A bipartisan pair of lawmakers introduced a bill in the House Friday that would remove the Copyright Office from the Library of Congress and make it an independent agency — a move meant, in part, to correct the deficiencies in the office’s IT.
The bill, H.R. 4241, sponsored by Reps. Tom Marino, R-Pa., and Judy Chu, D-Calif., would continue to house the Copyright Office within the legislative branch and includes technical provisions meant to help it move out of the Library. The bill also would require the head of the office to periodically conduct studies of the agency’s IT to make sure it is “meeting the needs of the copyright community, including internal and external.” The lawmakers had been shopping a draft version of the legislation since June.
As it stands, the Copyright Office must rely on the Library for its IT and several other administrative functions. But the Government Accountability Office has faulted the Library for having “serious weaknesses in its IT management, which have also hindered the ability of the Library and the Copyright Office to meet mission requirements.”
This came to a head in August when problems with the Library’s IT kicked the office’s copyright registration system offline for more than a week. The vast majority of the office’s customers register their copyrights for songs, movies and other creative works online.
Speaking with FedScoop last week, the U.S. Register of Copyrights Maria Pallante said the incident underscored the importance of having dedicated IT staff.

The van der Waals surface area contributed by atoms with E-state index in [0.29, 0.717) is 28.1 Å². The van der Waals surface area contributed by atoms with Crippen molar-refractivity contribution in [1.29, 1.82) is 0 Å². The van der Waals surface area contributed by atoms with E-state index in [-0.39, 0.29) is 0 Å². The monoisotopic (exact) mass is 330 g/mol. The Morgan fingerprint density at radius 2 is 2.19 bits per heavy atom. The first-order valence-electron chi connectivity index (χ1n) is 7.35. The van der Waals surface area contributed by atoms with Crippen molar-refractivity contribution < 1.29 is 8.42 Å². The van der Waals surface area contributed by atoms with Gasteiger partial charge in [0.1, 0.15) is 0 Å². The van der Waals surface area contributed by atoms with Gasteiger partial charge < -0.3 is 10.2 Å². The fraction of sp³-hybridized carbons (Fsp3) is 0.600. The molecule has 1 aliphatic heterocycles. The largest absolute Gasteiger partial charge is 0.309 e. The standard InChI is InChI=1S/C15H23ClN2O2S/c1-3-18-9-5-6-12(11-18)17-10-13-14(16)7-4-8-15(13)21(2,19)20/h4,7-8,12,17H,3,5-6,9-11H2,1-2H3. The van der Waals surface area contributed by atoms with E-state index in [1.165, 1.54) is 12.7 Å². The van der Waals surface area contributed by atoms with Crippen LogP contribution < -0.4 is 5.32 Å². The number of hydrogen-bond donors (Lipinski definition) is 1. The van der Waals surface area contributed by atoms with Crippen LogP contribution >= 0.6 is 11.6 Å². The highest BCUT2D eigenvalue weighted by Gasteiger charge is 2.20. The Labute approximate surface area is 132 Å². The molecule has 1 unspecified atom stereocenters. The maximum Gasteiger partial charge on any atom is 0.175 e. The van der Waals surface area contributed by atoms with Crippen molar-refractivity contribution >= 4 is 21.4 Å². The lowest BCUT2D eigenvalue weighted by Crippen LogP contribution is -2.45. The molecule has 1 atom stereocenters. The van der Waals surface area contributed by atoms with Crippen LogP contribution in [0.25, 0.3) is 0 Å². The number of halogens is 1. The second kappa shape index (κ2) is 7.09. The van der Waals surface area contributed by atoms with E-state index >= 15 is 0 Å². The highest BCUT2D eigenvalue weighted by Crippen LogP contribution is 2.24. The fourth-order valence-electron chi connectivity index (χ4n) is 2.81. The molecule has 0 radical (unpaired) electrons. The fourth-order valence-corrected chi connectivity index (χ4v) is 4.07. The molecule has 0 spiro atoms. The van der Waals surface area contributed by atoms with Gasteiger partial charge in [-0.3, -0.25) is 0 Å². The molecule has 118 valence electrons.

“I just really feel that people who work on Copyright Office IT should be in the Copyright Office, in the mission, working side by side with the other experts,” she said. Her office also released the final version of a five-year modernization plan that heavily stressed improvements to IT.
After prompting from the House Judiciary Committee’s senior Democrat earlier this year, Pallante waded into the debate over how to structure the office, writing that the U.S. copyright system “would be served best by establishing an independent copyright agency to administer the law, and by designating a leader that is appointed by the President with the advice and consent of the Senate.” The register is not currently a Senate-confirmed position.
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